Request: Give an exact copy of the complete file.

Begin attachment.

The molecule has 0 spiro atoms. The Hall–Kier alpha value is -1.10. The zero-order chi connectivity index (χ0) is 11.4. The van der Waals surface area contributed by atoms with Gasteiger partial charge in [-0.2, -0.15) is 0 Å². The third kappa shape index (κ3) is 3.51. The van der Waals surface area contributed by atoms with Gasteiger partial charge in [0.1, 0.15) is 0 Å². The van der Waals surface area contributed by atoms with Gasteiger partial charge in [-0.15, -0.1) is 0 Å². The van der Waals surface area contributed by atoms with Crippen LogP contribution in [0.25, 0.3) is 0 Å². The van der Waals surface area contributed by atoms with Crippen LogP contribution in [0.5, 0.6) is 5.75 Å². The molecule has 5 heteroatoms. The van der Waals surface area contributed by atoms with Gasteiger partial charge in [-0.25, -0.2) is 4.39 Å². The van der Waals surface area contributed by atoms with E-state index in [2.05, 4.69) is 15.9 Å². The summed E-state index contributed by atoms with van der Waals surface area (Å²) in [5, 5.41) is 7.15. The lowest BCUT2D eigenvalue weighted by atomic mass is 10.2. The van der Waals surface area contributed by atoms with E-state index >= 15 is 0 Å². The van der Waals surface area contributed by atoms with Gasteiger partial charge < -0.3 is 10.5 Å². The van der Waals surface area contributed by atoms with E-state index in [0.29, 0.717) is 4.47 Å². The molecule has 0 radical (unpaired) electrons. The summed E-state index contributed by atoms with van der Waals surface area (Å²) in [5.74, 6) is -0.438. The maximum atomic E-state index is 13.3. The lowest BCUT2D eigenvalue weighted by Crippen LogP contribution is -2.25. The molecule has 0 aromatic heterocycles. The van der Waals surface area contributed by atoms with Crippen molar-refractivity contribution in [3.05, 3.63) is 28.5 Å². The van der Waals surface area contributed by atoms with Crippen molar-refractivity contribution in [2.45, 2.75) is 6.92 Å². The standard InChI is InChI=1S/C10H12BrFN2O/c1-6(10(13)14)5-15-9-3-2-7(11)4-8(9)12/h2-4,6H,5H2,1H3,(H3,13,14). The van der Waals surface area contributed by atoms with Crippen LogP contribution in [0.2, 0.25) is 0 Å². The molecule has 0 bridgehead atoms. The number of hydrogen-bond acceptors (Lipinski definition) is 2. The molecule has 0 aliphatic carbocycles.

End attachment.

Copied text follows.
The molecule has 0 spiro atoms. The Hall–Kier alpha value is -1.10. The zero-order chi connectivity index (χ0) is 11.4. The van der Waals surface area contributed by atoms with Gasteiger partial charge in [-0.2, -0.15) is 0 Å². The third kappa shape index (κ3) is 3.51. The van der Waals surface area contributed by atoms with Gasteiger partial charge in [0.1, 0.15) is 0 Å². The van der Waals surface area contributed by atoms with Gasteiger partial charge in [-0.15, -0.1) is 0 Å². The van der Waals surface area contributed by atoms with Crippen LogP contribution in [0.25, 0.3) is 0 Å². The van der Waals surface area contributed by atoms with Crippen LogP contribution in [0.5, 0.6) is 5.75 Å². The molecule has 5 heteroatoms. The van der Waals surface area contributed by atoms with Gasteiger partial charge in [-0.25, -0.2) is 4.39 Å². The van der Waals surface area contributed by atoms with E-state index in [2.05, 4.69) is 15.9 Å². The summed E-state index contributed by atoms with van der Waals surface area (Å²) in [5, 5.41) is 7.15. The lowest BCUT2D eigenvalue weighted by atomic mass is 10.2. The van der Waals surface area contributed by atoms with E-state index >= 15 is 0 Å². The van der Waals surface area contributed by atoms with Gasteiger partial charge < -0.3 is 10.5 Å². The van der Waals surface area contributed by atoms with E-state index in [0.29, 0.717) is 4.47 Å². The molecule has 0 radical (unpaired) electrons. The summed E-state index contributed by atoms with van der Waals surface area (Å²) in [5.74, 6) is -0.438. The maximum atomic E-state index is 13.3. The lowest BCUT2D eigenvalue weighted by Crippen LogP contribution is -2.25. The molecule has 0 aromatic heterocycles. The van der Waals surface area contributed by atoms with Crippen molar-refractivity contribution in [3.05, 3.63) is 28.5 Å². The van der Waals surface area contributed by atoms with Crippen molar-refractivity contribution in [2.45, 2.75) is 6.92 Å². The standard InChI is InChI=1S/C10H12BrFN2O/c1-6(10(13)14)5-15-9-3-2-7(11)4-8(9)12/h2-4,6H,5H2,1H3,(H3,13,14). The van der Waals surface area contributed by atoms with Crippen LogP contribution in [0.2, 0.25) is 0 Å². The molecule has 0 bridgehead atoms. The number of hydrogen-bond acceptors (Lipinski definition) is 2. The molecule has 0 aliphatic carbocycles.